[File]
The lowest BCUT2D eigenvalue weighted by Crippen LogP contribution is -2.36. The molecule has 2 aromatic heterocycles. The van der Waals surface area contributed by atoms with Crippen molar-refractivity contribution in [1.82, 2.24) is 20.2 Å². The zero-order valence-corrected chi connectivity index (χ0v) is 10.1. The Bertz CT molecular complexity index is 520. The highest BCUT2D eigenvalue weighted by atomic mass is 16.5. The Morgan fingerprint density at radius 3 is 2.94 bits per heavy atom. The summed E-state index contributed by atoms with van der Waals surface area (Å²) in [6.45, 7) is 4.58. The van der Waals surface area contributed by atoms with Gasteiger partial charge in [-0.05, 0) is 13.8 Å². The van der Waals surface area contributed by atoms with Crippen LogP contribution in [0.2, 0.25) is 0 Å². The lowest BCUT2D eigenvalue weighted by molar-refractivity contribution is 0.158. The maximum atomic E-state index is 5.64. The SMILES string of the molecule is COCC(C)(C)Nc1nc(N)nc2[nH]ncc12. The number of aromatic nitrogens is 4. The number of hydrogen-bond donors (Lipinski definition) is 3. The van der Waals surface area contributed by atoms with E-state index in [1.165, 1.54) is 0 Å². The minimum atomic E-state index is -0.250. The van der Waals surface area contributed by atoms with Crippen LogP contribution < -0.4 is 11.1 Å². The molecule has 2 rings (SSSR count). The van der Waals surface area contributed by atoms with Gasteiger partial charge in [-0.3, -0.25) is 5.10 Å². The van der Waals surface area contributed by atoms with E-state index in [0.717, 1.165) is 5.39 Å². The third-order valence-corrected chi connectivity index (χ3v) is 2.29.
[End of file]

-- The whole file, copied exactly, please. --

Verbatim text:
The lowest BCUT2D eigenvalue weighted by Crippen LogP contribution is -2.36. The molecule has 2 aromatic heterocycles. The van der Waals surface area contributed by atoms with Crippen molar-refractivity contribution in [1.82, 2.24) is 20.2 Å². The zero-order valence-corrected chi connectivity index (χ0v) is 10.1. The Bertz CT molecular complexity index is 520. The highest BCUT2D eigenvalue weighted by atomic mass is 16.5. The Morgan fingerprint density at radius 3 is 2.94 bits per heavy atom. The summed E-state index contributed by atoms with van der Waals surface area (Å²) in [6.45, 7) is 4.58. The van der Waals surface area contributed by atoms with Gasteiger partial charge in [-0.05, 0) is 13.8 Å². The van der Waals surface area contributed by atoms with Crippen LogP contribution in [0.2, 0.25) is 0 Å². The lowest BCUT2D eigenvalue weighted by molar-refractivity contribution is 0.158. The maximum atomic E-state index is 5.64. The SMILES string of the molecule is COCC(C)(C)Nc1nc(N)nc2[nH]ncc12. The number of aromatic nitrogens is 4. The number of hydrogen-bond donors (Lipinski definition) is 3. The van der Waals surface area contributed by atoms with E-state index in [1.165, 1.54) is 0 Å². The minimum atomic E-state index is -0.250. The van der Waals surface area contributed by atoms with Crippen LogP contribution < -0.4 is 11.1 Å². The molecule has 2 rings (SSSR count). The van der Waals surface area contributed by atoms with Gasteiger partial charge in [-0.3, -0.25) is 5.10 Å². The van der Waals surface area contributed by atoms with E-state index in [0.717, 1.165) is 5.39 Å². The third-order valence-corrected chi connectivity index (χ3v) is 2.29.